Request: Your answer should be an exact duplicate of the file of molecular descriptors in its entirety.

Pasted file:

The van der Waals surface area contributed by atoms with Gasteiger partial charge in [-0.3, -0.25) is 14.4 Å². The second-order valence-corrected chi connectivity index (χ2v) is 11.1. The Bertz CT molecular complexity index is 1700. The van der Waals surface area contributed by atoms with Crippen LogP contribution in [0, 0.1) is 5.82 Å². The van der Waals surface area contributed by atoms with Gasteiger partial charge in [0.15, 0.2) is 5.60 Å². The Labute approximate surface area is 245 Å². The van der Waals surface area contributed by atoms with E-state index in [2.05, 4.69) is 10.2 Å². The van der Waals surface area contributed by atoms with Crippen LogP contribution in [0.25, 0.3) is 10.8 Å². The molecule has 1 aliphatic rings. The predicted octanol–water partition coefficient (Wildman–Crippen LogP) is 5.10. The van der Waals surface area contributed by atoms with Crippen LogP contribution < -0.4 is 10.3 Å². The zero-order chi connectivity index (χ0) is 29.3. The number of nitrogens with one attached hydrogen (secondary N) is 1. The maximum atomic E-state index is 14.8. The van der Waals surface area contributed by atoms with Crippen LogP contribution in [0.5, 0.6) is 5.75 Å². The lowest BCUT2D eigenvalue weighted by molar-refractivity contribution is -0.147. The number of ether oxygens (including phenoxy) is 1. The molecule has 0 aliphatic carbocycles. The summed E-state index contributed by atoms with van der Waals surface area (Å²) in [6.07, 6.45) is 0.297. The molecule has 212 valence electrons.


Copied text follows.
The van der Waals surface area contributed by atoms with Gasteiger partial charge in [-0.3, -0.25) is 14.4 Å². The second-order valence-corrected chi connectivity index (χ2v) is 11.1. The Bertz CT molecular complexity index is 1700. The van der Waals surface area contributed by atoms with Crippen LogP contribution in [0, 0.1) is 5.82 Å². The van der Waals surface area contributed by atoms with Gasteiger partial charge in [0.15, 0.2) is 5.60 Å². The Labute approximate surface area is 245 Å². The van der Waals surface area contributed by atoms with E-state index in [2.05, 4.69) is 10.2 Å². The van der Waals surface area contributed by atoms with Crippen LogP contribution in [0.25, 0.3) is 10.8 Å². The molecule has 1 aliphatic rings. The predicted octanol–water partition coefficient (Wildman–Crippen LogP) is 5.10. The van der Waals surface area contributed by atoms with Crippen LogP contribution < -0.4 is 10.3 Å². The zero-order chi connectivity index (χ0) is 29.3. The number of nitrogens with one attached hydrogen (secondary N) is 1. The maximum atomic E-state index is 14.8. The van der Waals surface area contributed by atoms with Crippen LogP contribution in [0.5, 0.6) is 5.75 Å². The lowest BCUT2D eigenvalue weighted by molar-refractivity contribution is -0.147. The number of ether oxygens (including phenoxy) is 1. The molecule has 0 aliphatic carbocycles. The summed E-state index contributed by atoms with van der Waals surface area (Å²) in [6.07, 6.45) is 0.297. The molecule has 212 valence electrons.